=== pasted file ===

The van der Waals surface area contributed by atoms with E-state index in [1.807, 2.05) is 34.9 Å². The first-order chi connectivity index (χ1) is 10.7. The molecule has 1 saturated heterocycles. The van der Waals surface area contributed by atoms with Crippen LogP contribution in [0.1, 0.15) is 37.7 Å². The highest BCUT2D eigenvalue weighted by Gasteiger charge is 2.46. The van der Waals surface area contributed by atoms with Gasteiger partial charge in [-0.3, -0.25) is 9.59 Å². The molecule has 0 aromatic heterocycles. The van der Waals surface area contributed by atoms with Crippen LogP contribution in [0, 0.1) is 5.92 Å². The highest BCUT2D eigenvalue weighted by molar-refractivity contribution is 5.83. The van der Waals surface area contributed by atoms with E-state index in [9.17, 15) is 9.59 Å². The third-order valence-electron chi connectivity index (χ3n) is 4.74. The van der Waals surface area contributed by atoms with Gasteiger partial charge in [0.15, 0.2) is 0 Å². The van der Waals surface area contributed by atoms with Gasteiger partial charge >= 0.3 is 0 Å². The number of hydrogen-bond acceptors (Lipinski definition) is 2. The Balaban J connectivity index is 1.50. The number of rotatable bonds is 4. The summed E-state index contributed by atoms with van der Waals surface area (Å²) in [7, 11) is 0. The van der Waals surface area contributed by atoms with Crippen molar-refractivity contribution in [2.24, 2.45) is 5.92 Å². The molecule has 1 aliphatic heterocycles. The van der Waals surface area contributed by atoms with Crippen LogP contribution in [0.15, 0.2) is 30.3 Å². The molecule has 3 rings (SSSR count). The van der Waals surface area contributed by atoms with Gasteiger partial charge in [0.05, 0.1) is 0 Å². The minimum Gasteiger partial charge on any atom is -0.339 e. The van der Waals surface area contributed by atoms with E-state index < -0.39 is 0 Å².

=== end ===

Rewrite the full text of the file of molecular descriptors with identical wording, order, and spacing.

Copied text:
The van der Waals surface area contributed by atoms with E-state index in [1.807, 2.05) is 34.9 Å². The first-order chi connectivity index (χ1) is 10.7. The molecule has 1 saturated heterocycles. The van der Waals surface area contributed by atoms with Crippen LogP contribution in [0.1, 0.15) is 37.7 Å². The highest BCUT2D eigenvalue weighted by Gasteiger charge is 2.46. The van der Waals surface area contributed by atoms with Gasteiger partial charge in [-0.3, -0.25) is 9.59 Å². The molecule has 0 aromatic heterocycles. The van der Waals surface area contributed by atoms with Crippen LogP contribution in [0, 0.1) is 5.92 Å². The highest BCUT2D eigenvalue weighted by molar-refractivity contribution is 5.83. The van der Waals surface area contributed by atoms with E-state index in [9.17, 15) is 9.59 Å². The third-order valence-electron chi connectivity index (χ3n) is 4.74. The van der Waals surface area contributed by atoms with Gasteiger partial charge in [0.15, 0.2) is 0 Å². The van der Waals surface area contributed by atoms with Gasteiger partial charge >= 0.3 is 0 Å². The number of hydrogen-bond acceptors (Lipinski definition) is 2. The Balaban J connectivity index is 1.50. The number of rotatable bonds is 4. The summed E-state index contributed by atoms with van der Waals surface area (Å²) in [7, 11) is 0. The van der Waals surface area contributed by atoms with Crippen molar-refractivity contribution in [2.24, 2.45) is 5.92 Å². The molecule has 1 aliphatic heterocycles. The van der Waals surface area contributed by atoms with Crippen LogP contribution in [0.15, 0.2) is 30.3 Å². The molecule has 3 rings (SSSR count). The van der Waals surface area contributed by atoms with Gasteiger partial charge in [0.05, 0.1) is 0 Å². The minimum Gasteiger partial charge on any atom is -0.339 e. The van der Waals surface area contributed by atoms with E-state index < -0.39 is 0 Å².